“Shakespeare lived through the tail end of the roughest phase of primitive accumulation in England, and his plays reflect the chaos of the time, their bloodiness, their immense excitement, and the irreconcilable dissonance between Christianity and capitalism, between unstoppered material appetite and Christ’s asceticism, His antipathy toward wealth and usury, His preference for the poor. Widespread misery was occasioned by the seizure of the common lands, moors and forests, and their transformation into private property. This misery manifested itself chiefly in waves of homeless rural poor descending on the cities, seeking food, shelter, work, and finding less than they needed; in the fiery growth of religious dissidence, religious radicalism and factionalism, challenging the orthodoxy, feeding rivers of ancient class resentment and the explosive pressures generated by a rapidly rising mercantile class rubbing up against a truculent, greedy aristocracy. A social, political revolution in England in the seventeeth century was inevitable.”—Tony Kushner, Death and Taxes: Hydriotaphia and Other Plays (via goneril-and-regan)
In the United States in the middle of the twentieth century, there are, of course, people who approximate the liberal view of the citizen, especially among the educated upper middle class; there are also people who are class conscious in a Marxian sense, especially among the upper ranks and, in a derived way, among intellectuals. There are also people who display all the necessary qualifications for political loyalty, and some who fulfil the requirements for the insurgent.
But the most decisive comment that can be made about the state of U.S. politics concerns the facts of widespread public indifference, which today overshadow in significance both those of loyalty and those of insurgency.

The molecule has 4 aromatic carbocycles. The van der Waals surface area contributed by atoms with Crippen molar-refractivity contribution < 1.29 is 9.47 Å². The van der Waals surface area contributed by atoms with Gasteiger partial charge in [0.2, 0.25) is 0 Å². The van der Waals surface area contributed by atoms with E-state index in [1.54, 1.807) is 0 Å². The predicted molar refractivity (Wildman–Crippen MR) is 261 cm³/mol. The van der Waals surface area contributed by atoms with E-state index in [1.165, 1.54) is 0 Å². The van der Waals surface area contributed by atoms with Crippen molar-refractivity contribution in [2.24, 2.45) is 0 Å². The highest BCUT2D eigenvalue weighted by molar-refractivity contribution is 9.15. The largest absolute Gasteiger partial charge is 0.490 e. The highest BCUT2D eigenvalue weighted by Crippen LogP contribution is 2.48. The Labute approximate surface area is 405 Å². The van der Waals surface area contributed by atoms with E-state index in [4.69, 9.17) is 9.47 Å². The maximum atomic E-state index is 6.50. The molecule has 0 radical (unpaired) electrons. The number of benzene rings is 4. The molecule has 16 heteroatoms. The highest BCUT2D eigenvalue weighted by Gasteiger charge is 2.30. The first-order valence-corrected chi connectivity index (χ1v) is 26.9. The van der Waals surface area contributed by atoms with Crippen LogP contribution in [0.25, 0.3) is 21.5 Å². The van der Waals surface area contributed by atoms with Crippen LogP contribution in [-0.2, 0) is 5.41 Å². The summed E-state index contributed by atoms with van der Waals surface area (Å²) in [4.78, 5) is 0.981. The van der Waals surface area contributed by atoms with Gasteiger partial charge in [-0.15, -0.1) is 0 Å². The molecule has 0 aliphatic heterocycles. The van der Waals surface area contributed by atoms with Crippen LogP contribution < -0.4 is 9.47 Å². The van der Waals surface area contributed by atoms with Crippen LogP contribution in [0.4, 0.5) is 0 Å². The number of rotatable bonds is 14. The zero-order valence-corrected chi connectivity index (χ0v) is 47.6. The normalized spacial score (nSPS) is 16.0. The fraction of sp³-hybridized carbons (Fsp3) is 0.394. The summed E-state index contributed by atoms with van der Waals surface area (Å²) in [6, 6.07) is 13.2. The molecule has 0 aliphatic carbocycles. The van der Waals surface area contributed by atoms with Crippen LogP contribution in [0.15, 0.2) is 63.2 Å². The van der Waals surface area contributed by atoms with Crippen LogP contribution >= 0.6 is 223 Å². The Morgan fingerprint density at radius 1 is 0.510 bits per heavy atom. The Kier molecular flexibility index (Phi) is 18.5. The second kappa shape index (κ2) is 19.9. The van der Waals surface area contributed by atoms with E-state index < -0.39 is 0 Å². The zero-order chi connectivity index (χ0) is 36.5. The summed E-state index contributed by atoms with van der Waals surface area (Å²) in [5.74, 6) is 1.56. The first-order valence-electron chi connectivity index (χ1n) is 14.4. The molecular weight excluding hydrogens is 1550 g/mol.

In our political literature, we do not have many attempts to explain the facts of political indifference, perhaps because neither liberalism nor Marxism raises the question to a central position. Yet, we are now in a situation in which many who are disengaged from prevailing allegiances have not acquired new ones, and so are distracted from and inattentive to political concerns of any kind. They are strangers to politics. They are not radical, not liberal, not conservative, not reactionary; they are inactionary; they are out of it. If we accept the Greek’s definition of the idiot as a privatized man, then we must conclude that the U.S. citizenry is now largely composed of idiots.
“The Times of November 1857 contains an utterly delightful cry of outrage on the part of a West-Indian plantation owner. This advocate analyses with great moral indignation – as a plea for the re-introduction of Negro slavery – how the Quashees (free blacks of Jamaica) content themselves with producing only what is strictly necessary for their own consumption, and, alongside this use-value regard loafing (indulgence and idleness) as a real luxury good; how they do not care a damn for the sugar and the fixed capital invested in the plantations but rather observe the planter’s impending bankruptcy with an ironic grin of malicious pleasure.”—Karl Marx, Grundrisse (via fourwindsshotgun)